So far you’ve read about the social and religious components of sexual shame, however what about the impact of sexual shame in your relationship with your partner/s, or previous partners? For this section, we discuss intimate relationships and how they can increase feelings of guilt and/or disappointment.
Relationship factors can vary so much from person to person as the sexual shame impact can start at an older age compared to family or religious impacts. You could have had a series of positive relationships and then one that is completely negative and it changes how you view sex.
Short-term relationships are known to have a larger impact than longer-term, supportive relationships. You may have had only one partner and no experience with what other people are interested in and assume that the things that are uncomfortable for you are just ‘normal’ a part of having sex.
Here are the 5 impacts while in an intimate relationship with sexual shame.
The 5 Sexual Shame Impacts While in an Intimate Relationship
Slut shaming in a relationship is any comment or attitude that indicates previous or current sexual experiences are deviant, inappropriate, or immoral in some way. Brian Sweeney states that “victims of slut shaming, who are disproportionately girls and women, may attain a poor reputation, experience social isolation and a loss of social status, as well as feel negative, painful emotions such as embarrassment, humiliation, regret, and sadness.”
This happens often a partner insists on knowing about past sexual experiences, but then has intense feelings of jealousy or discomfort. For example, one partner may have had more sexual partners than the others, leaving the one with the lower number to feel less than. This might lead to them making statements such as “wow, I can’t believe you’ve had sex with so many people”.
Your friends may have shared they did more experimental things with one partner and then determined they did not like that activity, only to have a current partner find out and shame them for trying it in the first place.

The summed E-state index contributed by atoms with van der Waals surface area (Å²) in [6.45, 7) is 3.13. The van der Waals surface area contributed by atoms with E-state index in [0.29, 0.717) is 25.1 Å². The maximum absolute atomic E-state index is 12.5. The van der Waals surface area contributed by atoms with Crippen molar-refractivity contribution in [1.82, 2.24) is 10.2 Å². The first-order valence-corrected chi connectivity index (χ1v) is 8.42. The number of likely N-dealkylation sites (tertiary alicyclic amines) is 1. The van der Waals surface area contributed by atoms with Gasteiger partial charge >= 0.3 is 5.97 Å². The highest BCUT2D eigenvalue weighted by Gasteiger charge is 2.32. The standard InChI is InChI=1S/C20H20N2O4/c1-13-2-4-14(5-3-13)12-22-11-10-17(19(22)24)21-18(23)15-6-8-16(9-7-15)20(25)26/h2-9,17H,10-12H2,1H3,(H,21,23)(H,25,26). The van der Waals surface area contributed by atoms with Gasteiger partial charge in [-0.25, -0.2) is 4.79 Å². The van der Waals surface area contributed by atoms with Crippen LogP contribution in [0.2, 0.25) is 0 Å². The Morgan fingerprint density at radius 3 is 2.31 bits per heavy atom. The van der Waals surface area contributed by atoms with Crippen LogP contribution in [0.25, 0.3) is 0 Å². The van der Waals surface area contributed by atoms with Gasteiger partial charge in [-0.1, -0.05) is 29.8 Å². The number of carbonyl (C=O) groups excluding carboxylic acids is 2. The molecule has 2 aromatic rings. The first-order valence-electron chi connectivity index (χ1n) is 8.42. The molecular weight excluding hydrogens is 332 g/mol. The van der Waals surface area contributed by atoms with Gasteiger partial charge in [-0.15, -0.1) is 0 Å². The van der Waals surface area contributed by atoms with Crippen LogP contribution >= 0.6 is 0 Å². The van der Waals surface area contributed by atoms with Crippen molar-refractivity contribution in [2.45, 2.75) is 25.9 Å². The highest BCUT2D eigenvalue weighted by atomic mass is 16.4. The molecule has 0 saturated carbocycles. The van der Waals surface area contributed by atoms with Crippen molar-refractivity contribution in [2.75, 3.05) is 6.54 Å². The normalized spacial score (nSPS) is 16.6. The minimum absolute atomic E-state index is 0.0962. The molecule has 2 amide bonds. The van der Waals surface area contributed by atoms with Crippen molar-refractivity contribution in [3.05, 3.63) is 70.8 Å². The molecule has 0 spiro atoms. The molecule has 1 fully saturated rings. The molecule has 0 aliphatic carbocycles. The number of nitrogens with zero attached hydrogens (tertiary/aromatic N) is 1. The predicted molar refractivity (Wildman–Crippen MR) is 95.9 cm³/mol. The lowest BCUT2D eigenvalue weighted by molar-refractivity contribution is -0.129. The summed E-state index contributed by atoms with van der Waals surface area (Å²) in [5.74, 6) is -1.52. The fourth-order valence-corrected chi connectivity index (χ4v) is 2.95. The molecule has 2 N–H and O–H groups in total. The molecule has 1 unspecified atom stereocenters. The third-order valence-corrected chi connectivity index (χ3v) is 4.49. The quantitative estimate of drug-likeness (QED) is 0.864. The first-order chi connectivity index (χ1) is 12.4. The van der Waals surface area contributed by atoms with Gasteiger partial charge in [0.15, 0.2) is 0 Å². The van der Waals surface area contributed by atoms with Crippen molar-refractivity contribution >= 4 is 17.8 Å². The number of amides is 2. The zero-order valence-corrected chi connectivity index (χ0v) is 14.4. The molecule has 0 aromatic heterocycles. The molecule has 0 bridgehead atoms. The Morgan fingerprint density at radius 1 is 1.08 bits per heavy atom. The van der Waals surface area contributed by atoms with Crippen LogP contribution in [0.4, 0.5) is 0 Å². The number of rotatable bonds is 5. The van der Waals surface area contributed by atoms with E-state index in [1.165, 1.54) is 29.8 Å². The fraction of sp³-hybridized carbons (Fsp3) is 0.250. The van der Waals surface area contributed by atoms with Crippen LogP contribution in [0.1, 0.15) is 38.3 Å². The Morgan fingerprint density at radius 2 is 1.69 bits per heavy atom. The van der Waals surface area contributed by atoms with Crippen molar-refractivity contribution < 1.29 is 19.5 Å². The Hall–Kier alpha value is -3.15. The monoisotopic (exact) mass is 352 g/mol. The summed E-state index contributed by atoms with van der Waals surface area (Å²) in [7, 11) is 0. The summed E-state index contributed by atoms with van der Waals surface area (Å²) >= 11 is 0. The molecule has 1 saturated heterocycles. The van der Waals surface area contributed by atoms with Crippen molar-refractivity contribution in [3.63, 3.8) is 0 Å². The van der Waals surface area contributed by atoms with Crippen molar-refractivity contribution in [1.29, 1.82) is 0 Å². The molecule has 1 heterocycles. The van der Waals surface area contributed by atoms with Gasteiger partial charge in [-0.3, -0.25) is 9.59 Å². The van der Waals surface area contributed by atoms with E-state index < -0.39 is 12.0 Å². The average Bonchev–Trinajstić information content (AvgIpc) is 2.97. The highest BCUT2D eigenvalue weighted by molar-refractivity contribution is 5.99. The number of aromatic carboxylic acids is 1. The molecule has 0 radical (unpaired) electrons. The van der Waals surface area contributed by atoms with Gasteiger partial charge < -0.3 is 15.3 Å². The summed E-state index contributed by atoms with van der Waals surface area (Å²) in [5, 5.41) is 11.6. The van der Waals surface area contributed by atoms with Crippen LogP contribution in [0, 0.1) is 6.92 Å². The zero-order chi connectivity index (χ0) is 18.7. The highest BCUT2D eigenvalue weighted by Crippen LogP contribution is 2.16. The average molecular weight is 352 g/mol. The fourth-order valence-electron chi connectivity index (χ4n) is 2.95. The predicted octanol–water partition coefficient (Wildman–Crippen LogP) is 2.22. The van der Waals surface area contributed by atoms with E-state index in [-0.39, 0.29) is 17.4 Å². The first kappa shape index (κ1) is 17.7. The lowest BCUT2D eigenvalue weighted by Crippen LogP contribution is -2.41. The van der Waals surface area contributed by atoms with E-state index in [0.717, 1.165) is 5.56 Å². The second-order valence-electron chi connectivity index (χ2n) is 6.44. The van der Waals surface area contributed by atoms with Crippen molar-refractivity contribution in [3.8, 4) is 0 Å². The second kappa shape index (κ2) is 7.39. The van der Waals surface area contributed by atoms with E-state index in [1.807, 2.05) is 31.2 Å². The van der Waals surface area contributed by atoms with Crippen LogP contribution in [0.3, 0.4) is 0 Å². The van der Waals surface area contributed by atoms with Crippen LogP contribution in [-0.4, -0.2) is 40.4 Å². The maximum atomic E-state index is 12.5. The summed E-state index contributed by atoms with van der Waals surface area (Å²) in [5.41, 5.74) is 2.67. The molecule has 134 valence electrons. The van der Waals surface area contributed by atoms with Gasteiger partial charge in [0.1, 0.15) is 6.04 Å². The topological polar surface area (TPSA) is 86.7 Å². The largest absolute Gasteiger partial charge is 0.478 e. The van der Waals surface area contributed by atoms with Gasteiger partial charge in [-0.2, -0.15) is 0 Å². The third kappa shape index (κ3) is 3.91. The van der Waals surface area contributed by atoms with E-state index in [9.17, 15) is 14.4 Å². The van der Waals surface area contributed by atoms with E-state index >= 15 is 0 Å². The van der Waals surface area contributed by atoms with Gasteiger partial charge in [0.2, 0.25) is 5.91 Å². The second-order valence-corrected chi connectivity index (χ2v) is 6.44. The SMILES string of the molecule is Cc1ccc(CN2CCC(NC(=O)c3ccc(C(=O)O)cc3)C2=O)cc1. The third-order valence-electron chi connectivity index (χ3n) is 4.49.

Conversations that don’t go well or feel supported can be a huge stressor on the relationship in general as well as contributing to sexual shame. There can be multiple ways this happens:
Shutting conversations down: The only solution to creating change in our sex life is to talk about it. We can’t change the type, frequency, or approach without discussing it with our sexual partners. If you read the article on social impacts, you will remember that in many households, talking about sex is taboo, inappropriate, or stressful.
If your partner never learned how to talk about it openly, they might shut you down when you bring it up by either just walking away, asking you not to talk about it, or becoming so anxious you feel guilty for approaching it anyway. When the conversation doesn’t happen at all, your brain will learn that sex is a scary topic and something to stay away from as you will be judged for having an interest in the first place.
Shaming interest: This is one of the top problems couples bring into my office–the fear of bringing up sexual interests because of shame.
Let’s say you are interested in adding something new and fun to your sex life! Maybe you want to try a new sex toy or use a different location. You are really excited, and approach your partner to see what they think!
Instead of matching your energy, they are disgusted. “How can you be into that?” or “why would you even ask me to do that?” might be what you hear. Instead of embracing that you have differences or are open to trying new things, you are shut down and shamed for interest or desire to explore. This pattern continues and shame develops, making it likely that real interests are hidden. These interests could include an affair, hiding porn habits, or seeking out other unhealthy sexual behaviors.